Socks jumped on Thursday as solid results from Cisco and mildly encouraging U.S. jobs data gave investors an excuse to scoop up shares beaten down in several days of sharp selling.
Labor Department data showed new U.S. claims for unemployment benefits dropped to a four-month low last week, a dose of good news for an economy battered by a credit-rating downgrade and a spate of soft economic data in recent weeks.
"Had we seen a jump (in claims), it would have reinforced recession fears. What we've seen here is not anything
to allay those fears, but just to set them aside temporarily," said Bucky Hellwig, senior vice president of BB&T Wealth Management in Birmingham, Alabama.
Volatility was high during the session and the market remained vulnerable to violent swings in either direction a day after each of the major U.S. stock indexes slid more than 4 percent on fears about the French banking system's health.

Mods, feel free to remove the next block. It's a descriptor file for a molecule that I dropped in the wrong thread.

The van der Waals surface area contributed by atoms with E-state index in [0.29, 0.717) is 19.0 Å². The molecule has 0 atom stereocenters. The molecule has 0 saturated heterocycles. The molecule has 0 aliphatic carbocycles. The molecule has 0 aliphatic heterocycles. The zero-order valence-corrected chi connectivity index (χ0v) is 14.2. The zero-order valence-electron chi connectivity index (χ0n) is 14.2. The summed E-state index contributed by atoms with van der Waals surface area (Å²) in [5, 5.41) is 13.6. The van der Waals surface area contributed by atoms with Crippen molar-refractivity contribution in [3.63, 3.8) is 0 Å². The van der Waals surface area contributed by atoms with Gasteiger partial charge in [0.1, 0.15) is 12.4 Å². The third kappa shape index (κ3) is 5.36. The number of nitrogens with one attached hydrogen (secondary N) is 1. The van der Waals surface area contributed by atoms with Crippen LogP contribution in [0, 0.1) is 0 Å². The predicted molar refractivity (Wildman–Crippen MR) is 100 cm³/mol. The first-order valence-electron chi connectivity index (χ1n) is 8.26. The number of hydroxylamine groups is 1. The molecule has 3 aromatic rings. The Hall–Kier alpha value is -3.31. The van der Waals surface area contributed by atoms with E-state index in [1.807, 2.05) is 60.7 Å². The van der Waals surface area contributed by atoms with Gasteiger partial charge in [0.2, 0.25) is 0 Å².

While indexes showed solid gains on Thursday, the S&P 500 has fallen for 11 of the past 14 sessions, indicating the selling pressure may not yet be exhausted.
European shares ended higher after French President Nicolas Sarkozy's office said he was to meet with German Chancellor Angela Merkel to discuss euro-zone issues. gained 277.79 points, or 2.59 percent, to 10,997.73. The Standard & Poor's 500 Index rose 32.69 points, or 2.92 percent, to 1,153.45. The Nasdaq Composite Index climbed 76.83 points, or 3.23 percent, to 2,457.88.
The Nasdaq benefited from strength in Cisco Systems Inc, which jumped 16 percent to $15.92 a day after it report quarterly revenue and profits that topped scaled-back expectations. The S&P information technology sector index shot up 3.5 percent.
Retailers also provided support after Kohl's Corp climbed 8.6 percent to $48.10 after the moderate-priced department store chain's quarterly earnings beat estimates and it raised its full-year profit view. The Morgan Stanley retail index rose 3.8 percent.